The trip to Tasmania is uneventful which are the best kind! We arrived late afternoon, picked up a rental car and headed for a little riverside town called Orford.
The beginning of our drive reminded me of home. The landscape is of beautiful rolling hills and farms, not unlike BC’s interior in the spring.
We stayed at the cutest B&B in Orford, a 1840 Heritage house called Sanda House (www.sandahouse.com.au).
Peter & Linda were lovely hosts and we enjoyed playing with the family dog, a beautiful young black lab called Chester.
I must mention Linda’s homemade jams. They were delectable as was the gluten free bread!
After a very restful sleep, we decided to try out the local golf course. Peter was kind enough to supply us with clubs.
The 9-hole course was a delightful surprise with it’s views of the coast and ideal playing conditions. Al played well, really well. I….didn’t! Oh well, next time!
First impression of Tasmania…beautiful scenery, lots of logging, dramatic coastline and friendly, authentic people! What a delight.
December 27, 2010Posted by on
Australia has an amazing system of public transport, trains! Which means, for the first time in my life I have been reliant on trains, therfore I have had to learn how to read train schedules, as well as bus schedules (go ahead, call me a small town girl), that connect with the correct trains. It has been a steep learning curve, but fun.
Just finding out which exit will suit you best when at Central Station is difficult, but trying to find the next train is even more difficult, especially when you are not sure if it’s the Eastern Suburbs, a city circle or maybe even a country train. I have learned to go to the big electronic boards, look for my destination, figure out which train system it’s on and then stress about where the platform might be as Central has three levels of platforms!
Speaking of trains, did you know that here in Australia there is a carriage called the guards carriage? This is where you will find the guard in case you have problems or it is late at night and you don’t feel comfortable traveling on the train alone.
How do you know which one is the guards carriage? There is a blue light on the exterior of the carriage. Apparently everyone knows this means there is a guard in that carriage. I wonder if tourists know that, because I sure didn’t?
Speaking of which, I always wonder how the tourists know where to buy their tickets, which tickets to buy and the most important thing…hang onto the ticket because you are going to need it to exit the train station on the other end! Maybe it’s just me, but this is all stuff I have had to learn being a “newbie” at train travel.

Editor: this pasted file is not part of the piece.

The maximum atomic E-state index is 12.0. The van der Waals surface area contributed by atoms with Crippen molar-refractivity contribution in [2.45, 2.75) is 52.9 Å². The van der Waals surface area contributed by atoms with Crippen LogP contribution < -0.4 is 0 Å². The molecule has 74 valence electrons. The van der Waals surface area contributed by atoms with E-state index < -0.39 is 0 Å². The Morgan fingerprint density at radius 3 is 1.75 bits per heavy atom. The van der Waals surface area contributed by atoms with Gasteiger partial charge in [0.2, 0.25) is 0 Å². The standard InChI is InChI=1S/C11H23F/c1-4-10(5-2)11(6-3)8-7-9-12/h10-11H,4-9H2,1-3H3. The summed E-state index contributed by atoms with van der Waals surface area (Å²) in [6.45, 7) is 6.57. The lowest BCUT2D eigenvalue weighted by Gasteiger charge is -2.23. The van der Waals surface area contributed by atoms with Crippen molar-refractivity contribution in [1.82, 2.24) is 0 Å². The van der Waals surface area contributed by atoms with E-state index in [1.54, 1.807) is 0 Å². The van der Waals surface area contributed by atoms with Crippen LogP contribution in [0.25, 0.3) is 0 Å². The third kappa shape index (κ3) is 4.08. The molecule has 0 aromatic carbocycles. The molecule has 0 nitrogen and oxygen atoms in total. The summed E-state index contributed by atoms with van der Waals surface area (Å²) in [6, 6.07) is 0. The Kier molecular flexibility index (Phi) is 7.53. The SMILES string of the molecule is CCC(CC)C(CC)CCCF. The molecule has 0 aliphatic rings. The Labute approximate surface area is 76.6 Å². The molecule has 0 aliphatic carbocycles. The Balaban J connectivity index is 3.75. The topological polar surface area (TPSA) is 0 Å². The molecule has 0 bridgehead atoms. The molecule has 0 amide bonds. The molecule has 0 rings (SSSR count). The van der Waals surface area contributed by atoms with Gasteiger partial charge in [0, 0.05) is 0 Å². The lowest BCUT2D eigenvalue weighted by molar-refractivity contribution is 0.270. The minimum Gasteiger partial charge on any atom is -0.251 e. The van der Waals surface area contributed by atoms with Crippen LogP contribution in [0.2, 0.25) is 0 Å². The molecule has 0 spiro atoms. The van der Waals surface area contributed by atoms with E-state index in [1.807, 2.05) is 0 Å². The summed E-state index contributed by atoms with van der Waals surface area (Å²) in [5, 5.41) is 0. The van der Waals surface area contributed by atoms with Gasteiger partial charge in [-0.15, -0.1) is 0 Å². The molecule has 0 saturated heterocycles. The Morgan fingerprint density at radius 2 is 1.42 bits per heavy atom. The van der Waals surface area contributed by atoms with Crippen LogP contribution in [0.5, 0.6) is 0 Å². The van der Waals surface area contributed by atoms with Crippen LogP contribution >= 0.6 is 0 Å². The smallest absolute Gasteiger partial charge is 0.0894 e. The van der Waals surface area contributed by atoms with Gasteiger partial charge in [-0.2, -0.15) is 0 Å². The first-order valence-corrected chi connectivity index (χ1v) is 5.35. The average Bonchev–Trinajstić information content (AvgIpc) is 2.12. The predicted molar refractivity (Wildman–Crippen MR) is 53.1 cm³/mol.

I have grown to enjoy train travel as long as I get a seat. If I have to stand, I of course, don’t enjoy that. I actually don’t mind so much as long as people are not taking up seats with luggage, purses or other paraphernalia that they think will keep the seat free for their use. I feel that when city rail personnel come through the train to check tickets, they should charge people that are using more than one seat if they don’t have an extra ticket for the extra seat. This would quickly stop the rude people that take up more than one seat!
For the most part, I am liking the train. It is inexpensive, a great place to people watch, enjoy the scenery or immerse yourself in what can end up being a very quirky conversation with fellow train travellers!
July 14, 2010Posted by on
We are on a road trip that takes us 770 km northwest of Sydney where we find ourselves at the “Ridge”, Lightening Ridge that is! No gold here though, it’s opal territory, not just any opal , but home to the largest known deposits of black opal in the world.
We are in the Outback of Australia, or rather on the edge of the Outback and very near the Queensland border. And, we have stepped into another world. A world of dreams, opportunity, miners, true blue miners who spend their days looking for the elusive black opal.
As we hit town, we see the Lightening Ridge sign, quickly followed by a sign that says population ?.
That piques my interest. It’s my first question to our personal tour guide, miner and good friend Kayt. The opal bug bit her years ago. She and her husband have an opal mine in Lightening Ridge, which they work when they are not living their regular lives working in Sydney.
Kayt tells me that the reason they don’t know the population of Lightening Ridge is because the Ridge is a place where people come to disappear and disappear they can. The 2006 census counted 2, 602 people, locals believe there are more than 7000 people who call the Ridge home. Slight difference there!
My first impression of the Ridge was of surprise. It is much more touristy than I would have thought. Perhaps it is because more than 80,000 tourists pass through the Ridge every year.
Which is why you will find an amazing mine shaft full of carvings and art galleries, not to mention a house made of bottles. It was built by a woman, an obviously very talented woman.